Tax Rates Now VS. Future Tax Rates: If you believe tax rates will be higher in the future, this favors a conversion and, perhaps, NOT deferring the resulting taxable income increase to 2011 and 2012. With the sun-setting of “the Bush tax cuts” in 2011 and with a large national debt to pay off, it’s a pretty good guess that tax rates will be higher down the road.

Your Own Current Marginal Tax Bracket VS. Your Future Marginal Tax Bracket: This is really the key issue and not nearly as simple to determine as general tax rates. Even if you are “sure” that the top tax rate is going to 39.6 percent or higher, that doesn’t mean your marginal rate will be that high. Often, during retirement, taxable income decreases along with that marginal rate.

Another factor to keep in mind here is that if you convert a large sum, you may move yourself right into an alternative maximum tax (AMT) situation which is a whole other ball of wax.

Your Future Income Needs: A key advantage of Roth IRA’s is that there is no minimum required distribution (MRD) after age 70½, as there is with a Traditional IRA. Thus, if you don’t need to use your IRA savings for all your income as you grow older, a conversion may add tremendous flexibility to your financial plans.

Estate Tax Issues: Similarly, if you want to leave a tax-free lifetime income stream to your heirs, converting will clear the way to do just that. In addition, by converting and paying the income taxes now, you will remove dollars out of your taxable estate.

Investment performance: You only pay tax on the amount you convert, so, if the portfolio inside your Traditional IRA has taken a beating in the past couple of years, you can make a little lemonade out of those lemons by converting now when your portfolio value is low. Once converted to a Roth IRA, your portfolio will be poised to hopefully recover to its pre-slump values, this time tax-free.


There are some VERY sophisticated strategies involved with conversions that excite the heck out of a room full of CPA’s like me. At the heart of these strategies is the fact that conversions can be legally undone and then redone, over and over and over (with some timeline restrictions).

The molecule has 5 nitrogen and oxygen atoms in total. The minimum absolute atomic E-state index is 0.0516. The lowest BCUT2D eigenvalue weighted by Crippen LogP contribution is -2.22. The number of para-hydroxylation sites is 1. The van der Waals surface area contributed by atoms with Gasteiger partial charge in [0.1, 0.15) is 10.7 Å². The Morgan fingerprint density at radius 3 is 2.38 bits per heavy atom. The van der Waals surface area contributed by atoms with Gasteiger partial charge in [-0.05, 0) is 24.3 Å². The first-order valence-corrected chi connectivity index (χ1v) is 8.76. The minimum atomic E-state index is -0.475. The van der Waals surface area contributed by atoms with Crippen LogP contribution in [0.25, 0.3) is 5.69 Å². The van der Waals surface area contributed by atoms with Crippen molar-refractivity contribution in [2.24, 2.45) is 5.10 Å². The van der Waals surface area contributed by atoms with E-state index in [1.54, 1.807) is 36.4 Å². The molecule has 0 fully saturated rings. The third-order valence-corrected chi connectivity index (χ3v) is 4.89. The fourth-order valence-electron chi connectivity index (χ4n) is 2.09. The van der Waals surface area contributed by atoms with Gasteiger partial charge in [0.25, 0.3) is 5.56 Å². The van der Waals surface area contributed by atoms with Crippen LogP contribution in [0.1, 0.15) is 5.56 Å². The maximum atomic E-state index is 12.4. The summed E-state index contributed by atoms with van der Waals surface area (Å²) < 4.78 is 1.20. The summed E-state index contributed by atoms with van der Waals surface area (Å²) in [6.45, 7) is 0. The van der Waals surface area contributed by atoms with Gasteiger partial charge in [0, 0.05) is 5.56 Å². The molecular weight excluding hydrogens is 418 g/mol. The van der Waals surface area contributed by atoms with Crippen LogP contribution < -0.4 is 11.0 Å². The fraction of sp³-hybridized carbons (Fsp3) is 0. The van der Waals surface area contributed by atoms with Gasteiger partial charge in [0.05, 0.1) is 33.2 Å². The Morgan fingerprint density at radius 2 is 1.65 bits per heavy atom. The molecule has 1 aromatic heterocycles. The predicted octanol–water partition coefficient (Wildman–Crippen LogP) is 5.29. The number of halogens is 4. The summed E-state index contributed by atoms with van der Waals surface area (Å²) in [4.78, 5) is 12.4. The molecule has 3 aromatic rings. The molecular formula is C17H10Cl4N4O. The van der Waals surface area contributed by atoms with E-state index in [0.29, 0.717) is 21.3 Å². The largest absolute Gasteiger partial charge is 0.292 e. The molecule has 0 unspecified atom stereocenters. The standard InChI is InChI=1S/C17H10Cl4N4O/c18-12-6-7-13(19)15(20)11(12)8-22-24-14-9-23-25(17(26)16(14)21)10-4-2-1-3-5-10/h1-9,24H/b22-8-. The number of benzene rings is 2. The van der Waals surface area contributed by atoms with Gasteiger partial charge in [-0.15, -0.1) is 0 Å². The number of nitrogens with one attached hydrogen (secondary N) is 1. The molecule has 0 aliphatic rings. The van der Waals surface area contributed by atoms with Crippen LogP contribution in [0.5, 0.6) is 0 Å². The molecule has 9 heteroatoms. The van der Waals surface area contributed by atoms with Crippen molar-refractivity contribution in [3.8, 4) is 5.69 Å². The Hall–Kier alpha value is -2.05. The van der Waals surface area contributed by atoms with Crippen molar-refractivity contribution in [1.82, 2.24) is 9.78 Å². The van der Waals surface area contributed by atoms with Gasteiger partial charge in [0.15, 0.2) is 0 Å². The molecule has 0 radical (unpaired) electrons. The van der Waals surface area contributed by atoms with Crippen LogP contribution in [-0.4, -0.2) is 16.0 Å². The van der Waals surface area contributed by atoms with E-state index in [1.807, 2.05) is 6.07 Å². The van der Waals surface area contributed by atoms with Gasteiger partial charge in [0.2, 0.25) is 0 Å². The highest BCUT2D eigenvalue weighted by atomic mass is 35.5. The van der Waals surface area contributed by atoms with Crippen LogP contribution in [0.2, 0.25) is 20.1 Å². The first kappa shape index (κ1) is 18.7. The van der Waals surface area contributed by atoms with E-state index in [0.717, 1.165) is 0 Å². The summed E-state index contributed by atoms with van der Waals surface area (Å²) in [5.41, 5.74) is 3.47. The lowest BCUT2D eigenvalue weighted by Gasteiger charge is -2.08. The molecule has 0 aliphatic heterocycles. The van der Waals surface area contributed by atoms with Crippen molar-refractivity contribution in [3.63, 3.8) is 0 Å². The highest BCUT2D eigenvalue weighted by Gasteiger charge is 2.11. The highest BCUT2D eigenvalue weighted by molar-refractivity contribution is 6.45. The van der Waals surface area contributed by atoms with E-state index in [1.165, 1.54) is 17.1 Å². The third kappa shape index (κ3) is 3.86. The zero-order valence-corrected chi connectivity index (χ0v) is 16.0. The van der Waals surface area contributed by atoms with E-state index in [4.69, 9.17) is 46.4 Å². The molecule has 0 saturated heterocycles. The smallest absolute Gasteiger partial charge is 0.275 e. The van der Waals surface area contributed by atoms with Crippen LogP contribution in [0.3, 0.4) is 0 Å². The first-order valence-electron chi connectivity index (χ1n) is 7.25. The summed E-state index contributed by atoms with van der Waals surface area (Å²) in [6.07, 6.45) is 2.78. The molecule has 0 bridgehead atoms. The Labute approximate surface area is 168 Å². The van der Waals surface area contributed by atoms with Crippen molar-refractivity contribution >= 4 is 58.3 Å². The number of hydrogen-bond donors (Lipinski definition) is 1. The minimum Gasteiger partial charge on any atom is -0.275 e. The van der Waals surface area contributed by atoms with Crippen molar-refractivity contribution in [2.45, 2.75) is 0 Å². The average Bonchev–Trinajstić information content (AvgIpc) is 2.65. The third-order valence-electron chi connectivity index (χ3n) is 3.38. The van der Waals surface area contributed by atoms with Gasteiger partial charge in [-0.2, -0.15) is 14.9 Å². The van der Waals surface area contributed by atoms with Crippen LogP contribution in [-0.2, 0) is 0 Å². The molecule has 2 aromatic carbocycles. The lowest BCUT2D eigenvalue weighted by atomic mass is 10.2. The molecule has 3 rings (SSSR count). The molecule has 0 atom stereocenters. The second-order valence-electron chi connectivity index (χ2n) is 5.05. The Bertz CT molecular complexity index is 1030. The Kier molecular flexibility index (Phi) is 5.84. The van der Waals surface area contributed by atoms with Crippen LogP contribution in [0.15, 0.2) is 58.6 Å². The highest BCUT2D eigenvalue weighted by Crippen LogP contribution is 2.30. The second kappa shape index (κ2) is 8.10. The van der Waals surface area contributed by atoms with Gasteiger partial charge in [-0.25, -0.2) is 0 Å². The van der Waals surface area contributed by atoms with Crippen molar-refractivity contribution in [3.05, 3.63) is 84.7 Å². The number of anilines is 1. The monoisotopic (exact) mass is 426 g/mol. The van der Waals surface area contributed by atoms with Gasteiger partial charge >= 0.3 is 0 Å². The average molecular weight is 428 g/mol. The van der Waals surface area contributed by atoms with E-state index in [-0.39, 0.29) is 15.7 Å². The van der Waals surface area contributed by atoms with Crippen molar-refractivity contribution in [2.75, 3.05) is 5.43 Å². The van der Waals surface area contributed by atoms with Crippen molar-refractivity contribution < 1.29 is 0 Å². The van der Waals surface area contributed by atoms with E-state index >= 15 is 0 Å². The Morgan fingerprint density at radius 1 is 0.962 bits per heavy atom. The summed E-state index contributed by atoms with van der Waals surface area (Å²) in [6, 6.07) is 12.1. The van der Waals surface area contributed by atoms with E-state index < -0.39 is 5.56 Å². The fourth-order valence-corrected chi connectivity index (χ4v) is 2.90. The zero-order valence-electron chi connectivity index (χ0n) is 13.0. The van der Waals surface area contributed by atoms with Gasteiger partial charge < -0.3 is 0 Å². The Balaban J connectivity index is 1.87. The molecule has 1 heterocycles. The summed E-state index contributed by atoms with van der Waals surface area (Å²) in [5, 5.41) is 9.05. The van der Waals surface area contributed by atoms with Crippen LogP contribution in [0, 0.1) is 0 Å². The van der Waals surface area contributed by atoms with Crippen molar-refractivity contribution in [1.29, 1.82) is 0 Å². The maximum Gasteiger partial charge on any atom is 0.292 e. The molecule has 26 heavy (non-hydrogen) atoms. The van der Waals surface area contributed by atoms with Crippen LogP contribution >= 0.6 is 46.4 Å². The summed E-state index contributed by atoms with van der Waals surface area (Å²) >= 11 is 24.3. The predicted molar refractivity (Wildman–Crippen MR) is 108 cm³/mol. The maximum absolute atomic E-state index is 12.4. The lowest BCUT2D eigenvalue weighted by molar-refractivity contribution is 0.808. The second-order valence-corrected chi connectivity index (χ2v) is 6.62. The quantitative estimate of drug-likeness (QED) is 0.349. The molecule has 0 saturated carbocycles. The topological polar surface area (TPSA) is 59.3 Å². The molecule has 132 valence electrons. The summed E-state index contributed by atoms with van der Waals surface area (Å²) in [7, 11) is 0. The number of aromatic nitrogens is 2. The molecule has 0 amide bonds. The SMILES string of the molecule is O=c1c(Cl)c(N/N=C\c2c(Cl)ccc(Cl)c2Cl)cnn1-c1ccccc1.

As an example, let’s say I do a conversion of an IRA of $200,000 on January 1, 2010. At this point, because of the conversion, I will have to add $200,000 to my taxable income for 2010, or, if I make the one-time special election described above, $100,000 each to my taxable income for 2011 and 2012. Let’s further suppose that the stock market immediately tanks and by November, 2010, my portfolio, now in a Roth IRA, has sunk to $100,000. This is a horrible situation since not only have I lost $100,000 in my portfolio, but since I converted earlier in the year, I am stuck with recognizing $200,000 in income on my 2010 return. Or am I? Believe it or not, current tax law allows me to “recharacterize,” or completely reverse, my conversion. This is, of course, exactly what I do, leaving me, once again, with a Traditional IRA, now worth $100,000 and NO additional taxable income for 2010. I’ve still lost $100,000 in my portfolio, but at least I don’t have a tax hit as well. A good deal? You bet! But wait, there’s more. In January of 2011, I can “reconvert” my Traditional IRA into a Roth IRA. The difference is that this time I only have to add to my taxable income the current $100,000 value. This cycle: convert-recharacterize-reconvert can be done over and over until you finally get your money into a Roth IRA with the optimum tax result.

Should you or shouldn’t you convert, and, if so, how much? As discussed above, there is no simple answer. You’ve got to run the numbers on this one. Every factor mentioned above, particularly your assumptions concerning tax rates, return on investment and withdrawal schedules will have a dramatic effect on the bottom-line. Fortunately, along with your tax professional, there are literally thousands of on-line sites with “Roth conversion calculators” that can help you come to a sound decision.


I have not covered here some of the complicated and tricky rules as well as very specific timelines and procedures involved with conversions, recharacterizations of conversions and reconversions that must be followed in order to avoid a potential financial disaster. In addition, since each step must be done as a trustee-to-trustee transfer, you must make sure you coordinate properly with your trustee (e.g. bank, brokerage firm, etc.) I urge you, as always, to consult with a tax professional as you pursue this very powerful tax planning tool in 2010 and future years.